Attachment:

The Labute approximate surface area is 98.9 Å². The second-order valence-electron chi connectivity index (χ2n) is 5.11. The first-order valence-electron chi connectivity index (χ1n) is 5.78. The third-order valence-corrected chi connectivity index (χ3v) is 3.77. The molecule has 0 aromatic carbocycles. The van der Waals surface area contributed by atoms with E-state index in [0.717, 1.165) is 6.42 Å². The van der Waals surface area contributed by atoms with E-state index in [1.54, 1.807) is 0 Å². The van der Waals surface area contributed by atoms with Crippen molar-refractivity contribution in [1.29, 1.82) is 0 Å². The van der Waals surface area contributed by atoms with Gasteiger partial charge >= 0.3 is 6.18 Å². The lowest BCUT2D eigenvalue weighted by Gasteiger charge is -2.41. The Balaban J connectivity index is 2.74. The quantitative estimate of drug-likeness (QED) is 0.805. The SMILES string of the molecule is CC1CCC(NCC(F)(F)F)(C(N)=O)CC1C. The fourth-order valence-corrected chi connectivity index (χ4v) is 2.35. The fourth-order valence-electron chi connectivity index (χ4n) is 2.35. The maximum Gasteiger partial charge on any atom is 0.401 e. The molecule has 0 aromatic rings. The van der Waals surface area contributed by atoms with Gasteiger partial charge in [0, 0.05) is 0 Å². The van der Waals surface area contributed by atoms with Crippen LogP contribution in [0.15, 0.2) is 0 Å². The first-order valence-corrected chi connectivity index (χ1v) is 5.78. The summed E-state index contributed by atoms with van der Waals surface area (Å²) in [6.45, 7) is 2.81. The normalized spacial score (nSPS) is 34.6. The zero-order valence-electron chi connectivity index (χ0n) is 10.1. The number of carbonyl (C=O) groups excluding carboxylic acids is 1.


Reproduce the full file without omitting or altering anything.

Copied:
The Labute approximate surface area is 98.9 Å². The second-order valence-electron chi connectivity index (χ2n) is 5.11. The first-order valence-electron chi connectivity index (χ1n) is 5.78. The third-order valence-corrected chi connectivity index (χ3v) is 3.77. The molecule has 0 aromatic carbocycles. The van der Waals surface area contributed by atoms with E-state index in [0.717, 1.165) is 6.42 Å². The van der Waals surface area contributed by atoms with E-state index in [1.54, 1.807) is 0 Å². The van der Waals surface area contributed by atoms with Crippen molar-refractivity contribution in [1.29, 1.82) is 0 Å². The van der Waals surface area contributed by atoms with Gasteiger partial charge >= 0.3 is 6.18 Å². The lowest BCUT2D eigenvalue weighted by Gasteiger charge is -2.41. The Balaban J connectivity index is 2.74. The quantitative estimate of drug-likeness (QED) is 0.805. The SMILES string of the molecule is CC1CCC(NCC(F)(F)F)(C(N)=O)CC1C. The fourth-order valence-corrected chi connectivity index (χ4v) is 2.35. The fourth-order valence-electron chi connectivity index (χ4n) is 2.35. The maximum Gasteiger partial charge on any atom is 0.401 e. The molecule has 0 aromatic rings. The van der Waals surface area contributed by atoms with Gasteiger partial charge in [0, 0.05) is 0 Å². The van der Waals surface area contributed by atoms with Crippen LogP contribution in [0.15, 0.2) is 0 Å². The first-order valence-corrected chi connectivity index (χ1v) is 5.78. The summed E-state index contributed by atoms with van der Waals surface area (Å²) in [6.45, 7) is 2.81. The normalized spacial score (nSPS) is 34.6. The zero-order valence-electron chi connectivity index (χ0n) is 10.1. The number of carbonyl (C=O) groups excluding carboxylic acids is 1.